New Mamasapano lead eyed
President Aquino on Tuesday revealed there was an “alternative truth” to the Mamasapano debacle, eight months after the bloody encounter that claimed the lives of police commandos, civilians and Moro rebels, and set back the passage of a Bangsamoro law that could have been his legacy. The President said the photo of Malaysian terrorist Zulkifli bin Hir, alias “Marwan,” showing him dead in his hut that came out in the Inquirer on Jan. 30 “posed many questions and that is what we want to resolve.”
The so-called alternative truth, “may have very serious unintended consequences. Lives are at serious risk,” said one Inquirer source who asked not to be named for lack of authority to talk on the matter.
Various other sources also told the Inquirer that the photograph raised more questions than answers for the government even as then police Special Action Force (SAF) commander, Director Getulio Napeñas, said the operation was a success because his men took down Marwan.
Among these were why Marwan was half-naked and how the SAF was able to take pictures from such an angle if there was a firefight going on.
“There are certain quarters who did point out certain questions that arose from viewing that picture. Does this support the so-called official version of what transpired? Now, if it doesn’t support [the official version], can it be explained or not? That is an ongoing process. There is no conclusion at this point,” the President said.
He added that investigators were now looking for the witnesses “that will prove or disprove certain observations.”
But investigators were having a “difficult” time getting the witnesses, he said.
This was one of the reasons why Aquino said he would rather “not talk too deeply about the specifics because it might really hamper our efforts to get to the truth of this matter—the complete truth.”
He said that a meeting had been set next week to “discuss the specifics” of the indictment of over a hundred individuals over the deaths of the SAF commandos and the civilians caught in the crossfire.
Under intense scrutiny
Aquino disclosed the continuing investigation after Philippine Daily Inquirer editor in chief Letty Jimenez-Magsanoc, during the Meet Inquirer Multimedia forum, asked him if he has had closure on the fiasco that saw his approval rating drop down to its lowest.
“Do I have closure? I still have quite a number of questions, and there are various agencies of government tasked to ferret out the truth of exactly what happened in its entirety. There is an alternative version of events that happened there, which is undergoing very intense scrutiny,” Aquino said.
According to the different investigations conducted of the incident, the SAF commandos engaged Marwan and his men in a firefight in Mamasapano, Maguindanao province, on Jan. 25. Eventually, the Moro Islamic Liberation Front (MILF) and its splinter group, the Bangsamoro Islamic Freedom Fighters (BIFF), joined the fray that left 44 SAF troopers dead.
The bloodbath was largely blamed on the MILF, with whom the government has signed a peace agreement. But Napeñas admitted he bypassed the ceasefire agreement between the government and the MILF because he distrusted the military and the rebels themselves.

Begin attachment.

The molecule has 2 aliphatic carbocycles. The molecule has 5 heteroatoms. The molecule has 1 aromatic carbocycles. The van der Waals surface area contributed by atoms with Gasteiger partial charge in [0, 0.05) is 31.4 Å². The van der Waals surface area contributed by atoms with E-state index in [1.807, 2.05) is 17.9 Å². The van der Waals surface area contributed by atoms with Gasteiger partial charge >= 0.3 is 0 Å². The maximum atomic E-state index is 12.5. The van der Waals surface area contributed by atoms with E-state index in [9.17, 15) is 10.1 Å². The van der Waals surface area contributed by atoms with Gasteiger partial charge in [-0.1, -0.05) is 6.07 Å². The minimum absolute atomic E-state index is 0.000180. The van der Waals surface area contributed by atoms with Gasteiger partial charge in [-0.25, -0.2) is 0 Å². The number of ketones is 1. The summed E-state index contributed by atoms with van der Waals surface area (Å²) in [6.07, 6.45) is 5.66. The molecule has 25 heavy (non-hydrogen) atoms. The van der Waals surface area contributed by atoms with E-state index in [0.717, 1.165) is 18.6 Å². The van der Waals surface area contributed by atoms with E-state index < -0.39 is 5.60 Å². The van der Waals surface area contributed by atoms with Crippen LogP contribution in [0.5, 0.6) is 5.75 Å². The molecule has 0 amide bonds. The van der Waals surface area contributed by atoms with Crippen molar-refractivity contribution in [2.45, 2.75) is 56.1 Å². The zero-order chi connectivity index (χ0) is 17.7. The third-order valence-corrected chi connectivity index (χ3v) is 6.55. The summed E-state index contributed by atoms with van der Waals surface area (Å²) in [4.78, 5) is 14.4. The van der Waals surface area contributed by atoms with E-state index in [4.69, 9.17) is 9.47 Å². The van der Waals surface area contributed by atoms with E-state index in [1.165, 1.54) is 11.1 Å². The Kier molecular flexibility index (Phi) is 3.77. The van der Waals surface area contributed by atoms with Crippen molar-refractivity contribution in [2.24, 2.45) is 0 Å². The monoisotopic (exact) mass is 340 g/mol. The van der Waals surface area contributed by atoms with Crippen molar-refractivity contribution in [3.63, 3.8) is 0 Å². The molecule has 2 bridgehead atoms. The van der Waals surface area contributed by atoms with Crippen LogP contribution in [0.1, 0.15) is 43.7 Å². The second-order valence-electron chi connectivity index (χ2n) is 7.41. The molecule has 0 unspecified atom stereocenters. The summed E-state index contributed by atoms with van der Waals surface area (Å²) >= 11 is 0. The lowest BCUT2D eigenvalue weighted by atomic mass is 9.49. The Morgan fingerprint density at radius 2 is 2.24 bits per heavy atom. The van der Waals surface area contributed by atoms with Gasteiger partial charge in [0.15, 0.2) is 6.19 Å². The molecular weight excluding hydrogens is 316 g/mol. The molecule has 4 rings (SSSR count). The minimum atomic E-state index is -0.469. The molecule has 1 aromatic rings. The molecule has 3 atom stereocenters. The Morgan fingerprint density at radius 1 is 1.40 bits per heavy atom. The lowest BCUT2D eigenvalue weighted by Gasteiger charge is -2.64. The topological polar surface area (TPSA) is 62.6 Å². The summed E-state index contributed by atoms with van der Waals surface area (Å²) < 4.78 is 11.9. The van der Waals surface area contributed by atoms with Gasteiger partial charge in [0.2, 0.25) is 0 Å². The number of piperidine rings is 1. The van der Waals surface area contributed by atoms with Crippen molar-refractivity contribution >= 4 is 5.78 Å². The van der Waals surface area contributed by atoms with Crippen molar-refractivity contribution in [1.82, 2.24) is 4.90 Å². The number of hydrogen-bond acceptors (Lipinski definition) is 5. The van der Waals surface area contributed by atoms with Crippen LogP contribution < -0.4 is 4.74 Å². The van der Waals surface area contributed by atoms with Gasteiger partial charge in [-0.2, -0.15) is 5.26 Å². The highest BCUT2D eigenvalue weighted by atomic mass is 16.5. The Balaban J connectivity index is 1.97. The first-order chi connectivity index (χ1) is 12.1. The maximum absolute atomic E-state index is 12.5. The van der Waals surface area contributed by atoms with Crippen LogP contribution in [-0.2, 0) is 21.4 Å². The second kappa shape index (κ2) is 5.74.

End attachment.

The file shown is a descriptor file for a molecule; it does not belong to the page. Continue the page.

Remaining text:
While the debacle set back the passage of the proposed Bangsamoro Basic Law (BBL), envisioned as the alternative to the secessionist movement of the MILF, Aquino said he did not think war would break out should Congress fail to pass the landmark legislation.
No threat of war
“I don’t submit to the premise that war will break out. I don’t think there is any interest from the major players to re-engage in a bloody conflict,” he said.
But he did not discount the spoilers “who will want to exploit the current difficulties to show that their avowed aims of gaining what they want through violent means is the only way to go about it.”
“So those of us who are advocating peace should really even redouble our efforts to thwart these groups who would want us to branch again into really a pointless conflict,” he said.
“So, who should be blamed? I think I’ll leave that up to the Filipino people who will have an opportunity in next year’s elections to gauge the merit, or lack of it, of the people who will propose to lead various offices.”
Optimistic of passage
The President remained optimistic that the BBL would be passed despite the “difficulties” it faced in Congress.
He said both Senate President Franklin Drilon and House Speaker Feliciano Belmonte Jr. have “expressed confidence that the BBL will be passed.”
The President also emphasized the need to continue with the “engagement of our dialogue partners,” especially the MILF.
“We want them to experience, and the population, in general, in this region the benefits or the so-called peace dividends arising from this agreement,” Aquino said.
He asked Congress to support “these initiatives,” such as the Sajahatra Bangsamoro, “that will shower these people with the peace dividends and get them further engaged in the process.”
He also said that the executive department would continue to lobby with the members of Congress to pass the proposed BBL “during our watch and pass it at the earliest possible time, so that the new mode of governance will have the maximum time to show the effectivity or the efficacy of this new mode of governance.”—Nikko Dizon